Previously, in 1959, Frank's first Dan Dare page (Vol.10 No.28) had resulted in Don Harley, unenviably, being called-in editorially to re-work FB's first drawing of Dan into something more like the Hampson studio style.

Eagle Vol 10:28 29 August 1959

Alistair Crompton, in his book 'The Man Who Drew Tomorrow' (p123), refers to FB's first Dare page:

"When Bellamy left the meeting, his work was passed quickly to Don Harley who was asked to re-draw the frame to make the space colonel himself again."

In a long after the fact off-the-cuff remembrance Don Harley in a published interview recalled that he had been "ordered to re-draw all of FB's Dan Dare faces", but the printed page in question apparently shows the first Dan Dare face only - note, not even the rest of Dare's head - as stylistically anything other than by Frank Bellamy.

Close examination of the printed EAGLE page gives indications of what may likely have been done to the FB original in the way of a Don Harley paste-over.

Close-up of the famed first panel

In the first / main frame, the 'right-hand half, as you look at it, of Dare's head from the ink-black, in artists' terms, 'shadow accent' (which runs fairly centrally up the cheek line) - ie the area containing Dan's ear, side to the back of his head, and shadowed purple with yellow reflected upwards from the fittings of the spacesuit - all appear to be Bellamy's as he originally presented it.

To the left, as you look at it, of the vertical of the shadow accent is Don Harley's Dan Dare face - ie Dare's features, chin etc, up to the boundary where the shadow accent changes from the slightly less black (muted by the over-paint of flesh colour of the face), cut or painted or pasted up to what is left as the abrupt edge of absolute black as FB inked it. (The sharp division seems apparent even in print on close inspection).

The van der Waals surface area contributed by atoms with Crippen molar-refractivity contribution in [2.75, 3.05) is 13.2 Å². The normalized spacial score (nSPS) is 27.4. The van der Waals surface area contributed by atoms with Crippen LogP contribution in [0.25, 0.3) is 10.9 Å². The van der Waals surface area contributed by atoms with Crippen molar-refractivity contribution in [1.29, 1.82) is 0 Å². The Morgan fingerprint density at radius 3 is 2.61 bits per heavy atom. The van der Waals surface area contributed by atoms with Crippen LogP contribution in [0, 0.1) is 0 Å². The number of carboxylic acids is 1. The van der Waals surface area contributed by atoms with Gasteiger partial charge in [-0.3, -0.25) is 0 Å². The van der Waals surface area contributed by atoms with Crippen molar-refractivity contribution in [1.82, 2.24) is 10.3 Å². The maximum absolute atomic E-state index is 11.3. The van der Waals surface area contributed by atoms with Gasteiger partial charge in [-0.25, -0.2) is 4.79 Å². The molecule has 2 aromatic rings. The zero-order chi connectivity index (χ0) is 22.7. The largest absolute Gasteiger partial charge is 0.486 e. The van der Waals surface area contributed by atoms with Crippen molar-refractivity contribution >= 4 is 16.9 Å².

Despite this being discussed on occasion over the decades, the eventual fate of the original board remains an unanswered question. And reason enough to raise it again here now. The original has not, as so far ascertained, ever resurfaced since - let alone restored to be seen once again in the original state which FB had intended.

Bellamy's subsequent feelings can only be imagined. In that alone, the miracle is that he was not then entirely de-motivated and that his Dan Dare was then as good as it is.

Nixon and McGovern - as published in the Daily Mirror 3 July 1972

Another Bellamy piece which was never in print in its original form, although an amended version was published, was the political cartoon drawn for THE DAILY MIRROR (3rd July 1972) at the time of the Nixon - McGovern US election.

There are certain similarities in the 'oriental style' dragon form with FB's 'Lord of The Dragons' one-off vignette. This appeared in the book 'Once Upon A Time'. [see below]

The double-page drawing depicts Richard Nixon as the 'dragon' at the point of 'St' George McGovern's lance. In the published version, a fairly restrained cartoon portrait of Nixon topped a decidedly reptilian dragon body.

As Frank's son David subsequently disclosed, the MIRROR felt the drawing in its original form - simply from its inspired realisation as commissioned, rather than out of any intentional political point of view - made Richard Nixon in dragon form look so bad in comparison to McGovern that it could be seen as less than even-handed. Hence the re-drawing of Nixon's head as a human portrait to mitigate this perceived imbalance. Political impartiality's gain was the Frank Bellamy fan's loss..!

Again the condition and whereabouts of the original work is uncertain. It is possible that the whole piece was completely redrawn but it may be more probable, as the original would be delivered to meet a newspaper deadline, that the replacement head was a paste-over. The saving grace in this instance being that it was at least re-drawn by Frank himself.

Nevertheless, having first given the job his best shot, he must have felt some degree of disappointment that the readers would never get to appreciate it. Added to which there is also the sense that anyone seeing only the printed version would assume that this was the artist's definitive rendering of the subject - that this was his 'best shot'.